Enchanted Valley Chalet: Au Revoir
After moving the old log hotel away from the East Fork Quinault River two years ago (at an estimated cost of 300–400 thousand dollars) and finding the river again poised to sweep it away, Olympic National Park is preparing to pull the plug. The Park has begun an environmental assessment process that will finally resolve the chalet issue.
The Park has released four draft alternatives for disposition of the chalet. Options include:
photo credit National Park Service
1. No action: Allow the structure to remain in its current location propped on I-beams where it was moved in 2014.
2. Set the structure in place on a wooden foundation that could be reabsorbed into the environment.
3. Dismantle and potentially remove the chalet from the Enchanted Valley.
4. Move the chalet to another location in the Enchanted Valley.
Historic preservation devotees are advocating for another move. This one would be more than four times longer than the first, and would supposedly save the building “indefinitely.” This is an unlikely prospect. OPA considers this option a costly, futile and destructive proposal. It would involve tree-cutting, grading and disruption of the Enchanted Valley camping area. And it is unacceptable in wilderness. The National Historic Preservation Act requires only that agencies fully document historic buildings before removing them.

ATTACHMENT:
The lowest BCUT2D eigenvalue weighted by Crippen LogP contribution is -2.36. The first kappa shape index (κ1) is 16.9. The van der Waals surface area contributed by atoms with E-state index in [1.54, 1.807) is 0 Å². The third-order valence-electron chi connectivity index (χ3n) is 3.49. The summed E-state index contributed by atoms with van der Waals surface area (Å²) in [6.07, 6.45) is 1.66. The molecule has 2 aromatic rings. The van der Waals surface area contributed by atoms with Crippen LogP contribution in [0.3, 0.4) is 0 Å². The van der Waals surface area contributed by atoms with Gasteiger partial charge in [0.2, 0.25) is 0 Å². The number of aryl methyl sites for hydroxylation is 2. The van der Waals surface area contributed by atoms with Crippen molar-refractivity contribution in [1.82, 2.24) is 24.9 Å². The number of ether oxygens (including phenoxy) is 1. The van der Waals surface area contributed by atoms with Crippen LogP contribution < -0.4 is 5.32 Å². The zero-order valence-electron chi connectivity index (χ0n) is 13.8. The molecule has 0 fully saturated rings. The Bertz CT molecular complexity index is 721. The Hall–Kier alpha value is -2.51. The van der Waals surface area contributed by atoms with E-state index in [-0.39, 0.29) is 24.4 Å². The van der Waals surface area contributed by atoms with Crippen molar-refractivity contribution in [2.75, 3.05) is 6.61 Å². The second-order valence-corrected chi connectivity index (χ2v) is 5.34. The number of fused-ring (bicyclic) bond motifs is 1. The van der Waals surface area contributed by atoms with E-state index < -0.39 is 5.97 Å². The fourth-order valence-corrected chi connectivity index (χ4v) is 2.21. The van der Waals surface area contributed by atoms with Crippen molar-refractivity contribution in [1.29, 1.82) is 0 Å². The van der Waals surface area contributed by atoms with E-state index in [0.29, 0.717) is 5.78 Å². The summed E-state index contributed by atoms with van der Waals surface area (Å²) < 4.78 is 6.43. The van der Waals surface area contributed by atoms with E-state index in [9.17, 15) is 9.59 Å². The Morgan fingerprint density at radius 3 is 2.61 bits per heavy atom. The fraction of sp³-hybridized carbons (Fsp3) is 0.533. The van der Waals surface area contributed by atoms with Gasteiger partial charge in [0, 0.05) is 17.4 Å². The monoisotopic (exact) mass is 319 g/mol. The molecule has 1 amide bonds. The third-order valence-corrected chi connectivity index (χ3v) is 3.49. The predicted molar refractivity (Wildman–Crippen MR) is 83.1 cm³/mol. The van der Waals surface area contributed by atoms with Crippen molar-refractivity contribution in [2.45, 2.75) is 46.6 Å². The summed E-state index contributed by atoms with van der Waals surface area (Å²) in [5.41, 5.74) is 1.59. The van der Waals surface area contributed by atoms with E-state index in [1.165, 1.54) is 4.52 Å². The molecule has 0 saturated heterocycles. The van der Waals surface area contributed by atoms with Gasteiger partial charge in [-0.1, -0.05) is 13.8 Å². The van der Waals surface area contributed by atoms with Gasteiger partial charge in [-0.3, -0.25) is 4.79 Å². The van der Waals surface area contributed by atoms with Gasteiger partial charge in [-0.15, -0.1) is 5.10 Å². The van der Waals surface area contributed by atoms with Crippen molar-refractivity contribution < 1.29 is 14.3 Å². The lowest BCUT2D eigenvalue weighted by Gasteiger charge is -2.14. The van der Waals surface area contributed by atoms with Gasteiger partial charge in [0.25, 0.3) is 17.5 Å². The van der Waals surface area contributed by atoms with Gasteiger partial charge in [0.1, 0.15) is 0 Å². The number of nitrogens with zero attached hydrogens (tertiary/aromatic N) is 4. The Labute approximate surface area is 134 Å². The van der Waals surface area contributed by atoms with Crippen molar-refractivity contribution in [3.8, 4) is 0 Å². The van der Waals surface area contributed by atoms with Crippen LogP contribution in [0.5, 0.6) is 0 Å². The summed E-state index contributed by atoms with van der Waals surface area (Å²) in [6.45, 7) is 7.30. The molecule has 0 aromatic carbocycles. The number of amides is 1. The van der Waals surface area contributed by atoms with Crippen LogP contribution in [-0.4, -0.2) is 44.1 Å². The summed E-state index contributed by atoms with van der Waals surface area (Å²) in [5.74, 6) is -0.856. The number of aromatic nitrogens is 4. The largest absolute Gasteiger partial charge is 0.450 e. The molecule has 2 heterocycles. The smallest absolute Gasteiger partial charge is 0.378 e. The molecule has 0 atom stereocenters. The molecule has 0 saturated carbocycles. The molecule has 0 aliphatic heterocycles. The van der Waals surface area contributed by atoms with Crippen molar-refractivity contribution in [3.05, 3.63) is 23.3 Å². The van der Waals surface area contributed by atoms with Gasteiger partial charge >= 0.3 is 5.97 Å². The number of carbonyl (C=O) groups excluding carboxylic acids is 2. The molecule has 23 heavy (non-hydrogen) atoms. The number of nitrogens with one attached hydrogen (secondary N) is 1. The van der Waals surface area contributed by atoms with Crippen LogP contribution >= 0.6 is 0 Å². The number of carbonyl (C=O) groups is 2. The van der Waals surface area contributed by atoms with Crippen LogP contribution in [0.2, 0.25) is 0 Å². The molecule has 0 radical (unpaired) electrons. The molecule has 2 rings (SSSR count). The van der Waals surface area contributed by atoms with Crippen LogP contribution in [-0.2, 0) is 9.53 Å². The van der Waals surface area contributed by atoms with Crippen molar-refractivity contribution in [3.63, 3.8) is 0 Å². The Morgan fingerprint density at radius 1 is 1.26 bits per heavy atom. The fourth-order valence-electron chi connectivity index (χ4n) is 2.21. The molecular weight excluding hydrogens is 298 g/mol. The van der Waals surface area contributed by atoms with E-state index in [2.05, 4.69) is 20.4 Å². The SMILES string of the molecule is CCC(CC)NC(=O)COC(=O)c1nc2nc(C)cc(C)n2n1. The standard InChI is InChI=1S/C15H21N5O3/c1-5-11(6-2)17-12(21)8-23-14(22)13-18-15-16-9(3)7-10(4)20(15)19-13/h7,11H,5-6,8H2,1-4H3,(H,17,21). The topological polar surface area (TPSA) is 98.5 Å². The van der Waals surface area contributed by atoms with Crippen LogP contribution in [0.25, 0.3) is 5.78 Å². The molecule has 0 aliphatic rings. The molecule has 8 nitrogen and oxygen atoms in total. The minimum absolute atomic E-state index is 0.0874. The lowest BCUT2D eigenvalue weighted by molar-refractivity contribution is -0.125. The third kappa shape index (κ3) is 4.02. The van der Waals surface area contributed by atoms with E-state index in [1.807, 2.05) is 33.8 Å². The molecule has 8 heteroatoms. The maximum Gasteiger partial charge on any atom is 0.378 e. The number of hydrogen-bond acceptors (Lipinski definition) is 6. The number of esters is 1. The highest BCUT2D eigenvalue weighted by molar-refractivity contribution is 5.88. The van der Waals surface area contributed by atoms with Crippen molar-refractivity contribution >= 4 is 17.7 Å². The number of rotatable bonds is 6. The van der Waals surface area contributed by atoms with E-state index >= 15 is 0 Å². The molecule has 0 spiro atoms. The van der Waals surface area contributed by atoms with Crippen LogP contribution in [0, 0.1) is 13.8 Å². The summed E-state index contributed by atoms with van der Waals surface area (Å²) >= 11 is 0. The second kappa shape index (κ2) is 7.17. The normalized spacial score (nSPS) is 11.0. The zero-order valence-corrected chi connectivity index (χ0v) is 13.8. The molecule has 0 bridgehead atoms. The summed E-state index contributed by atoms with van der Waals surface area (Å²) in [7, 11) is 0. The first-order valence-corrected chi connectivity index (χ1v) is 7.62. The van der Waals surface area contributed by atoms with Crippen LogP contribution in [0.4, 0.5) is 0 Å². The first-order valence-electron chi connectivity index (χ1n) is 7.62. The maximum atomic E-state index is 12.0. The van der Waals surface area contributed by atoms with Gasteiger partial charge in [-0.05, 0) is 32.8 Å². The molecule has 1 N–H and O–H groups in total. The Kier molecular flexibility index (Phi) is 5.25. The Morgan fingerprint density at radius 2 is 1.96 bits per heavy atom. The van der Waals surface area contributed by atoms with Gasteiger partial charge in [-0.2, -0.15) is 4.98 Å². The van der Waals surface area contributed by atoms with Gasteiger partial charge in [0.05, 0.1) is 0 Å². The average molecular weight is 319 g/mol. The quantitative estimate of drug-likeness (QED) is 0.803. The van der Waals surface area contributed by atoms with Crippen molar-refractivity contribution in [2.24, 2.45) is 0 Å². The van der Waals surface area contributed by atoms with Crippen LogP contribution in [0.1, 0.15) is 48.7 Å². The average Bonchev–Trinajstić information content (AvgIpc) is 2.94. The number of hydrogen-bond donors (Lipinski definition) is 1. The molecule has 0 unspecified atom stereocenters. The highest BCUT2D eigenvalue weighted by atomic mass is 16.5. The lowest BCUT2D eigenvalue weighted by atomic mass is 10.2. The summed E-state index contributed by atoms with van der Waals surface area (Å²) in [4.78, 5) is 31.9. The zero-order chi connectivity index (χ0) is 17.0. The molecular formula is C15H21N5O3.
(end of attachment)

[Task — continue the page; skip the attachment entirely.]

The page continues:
OPA favors disassembling the chalet and allowing Enchanted Valley to return to a wilderness condition.
Public meetings were held around the Peninsula this summer, and the Park accepted scoping comments on the plan. Deadline for comments closed August 31. A draft EA with a preferred alternative is due next spring or summer.
Olympic National Park Moves Enchanted Valley Chalet
to (Not Much) Higher Ground
The East Fork Quinault was spared the fate of a teetering log structure collapsing into its waters—for now. In September 2014, contractor Jeff Monroe and crew moved the Enchanted Valley Chalet to another spot on the unconsolidated floodplain. The move took most of a week, involved nearly two dozen helicopter flights up and down a 30-mile stretch of the Quinault Valley, included transport of steel beams, hydraulic pumps, and a gas-powered generator—all in designated wilderness.
Estimated cost to the public: $164,000 not including NEPA planning or agency compliance, but the total cost of the move has not yet been calculated and probably never will be. This much is certain: every dollar for this costly and unnecessary project came directly out of an already-stressed park budget at a time when funding for visitor services, rangers, maintenance staff, interpretive programs, visitor centers, campgrounds, roads and trails has been slashed.
OPA will once more advocate for taking the building down. But with the lavish investment in saving the structure already made, that outcome is unlikely. Ultimately, it will be the wild Quinault River that makes the final call on the future of the Enchanted Valley Chalet.
OPA’s May 28, 2014, comment letter to the park service can be viewed here.
Tim McNulty’s op-ed on the chalet in the March 26, 2014, Peninsula Daily News can be seen here.